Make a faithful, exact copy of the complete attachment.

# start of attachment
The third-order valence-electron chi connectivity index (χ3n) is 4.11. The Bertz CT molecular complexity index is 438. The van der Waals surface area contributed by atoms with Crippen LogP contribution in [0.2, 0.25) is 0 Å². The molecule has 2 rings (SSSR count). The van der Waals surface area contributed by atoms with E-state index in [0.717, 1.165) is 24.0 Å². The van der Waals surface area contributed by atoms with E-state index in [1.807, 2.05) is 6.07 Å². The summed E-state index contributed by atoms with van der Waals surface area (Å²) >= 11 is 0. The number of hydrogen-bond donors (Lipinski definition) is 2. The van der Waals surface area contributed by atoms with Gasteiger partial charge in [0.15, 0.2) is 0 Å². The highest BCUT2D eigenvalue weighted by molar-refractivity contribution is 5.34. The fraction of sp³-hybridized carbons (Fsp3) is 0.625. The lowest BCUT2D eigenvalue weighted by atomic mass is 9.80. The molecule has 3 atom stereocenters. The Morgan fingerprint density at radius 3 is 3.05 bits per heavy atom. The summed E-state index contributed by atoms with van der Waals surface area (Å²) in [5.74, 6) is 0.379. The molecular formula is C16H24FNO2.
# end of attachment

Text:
The third-order valence-electron chi connectivity index (χ3n) is 4.11. The Bertz CT molecular complexity index is 438. The van der Waals surface area contributed by atoms with Crippen LogP contribution in [0.2, 0.25) is 0 Å². The molecule has 2 rings (SSSR count). The van der Waals surface area contributed by atoms with E-state index in [0.717, 1.165) is 24.0 Å². The van der Waals surface area contributed by atoms with E-state index in [1.807, 2.05) is 6.07 Å². The summed E-state index contributed by atoms with van der Waals surface area (Å²) >= 11 is 0. The number of hydrogen-bond donors (Lipinski definition) is 2. The van der Waals surface area contributed by atoms with Gasteiger partial charge in [0.15, 0.2) is 0 Å². The highest BCUT2D eigenvalue weighted by molar-refractivity contribution is 5.34. The fraction of sp³-hybridized carbons (Fsp3) is 0.625. The lowest BCUT2D eigenvalue weighted by atomic mass is 9.80. The molecule has 3 atom stereocenters. The Morgan fingerprint density at radius 3 is 3.05 bits per heavy atom. The summed E-state index contributed by atoms with van der Waals surface area (Å²) in [5.74, 6) is 0.379. The molecular formula is C16H24FNO2.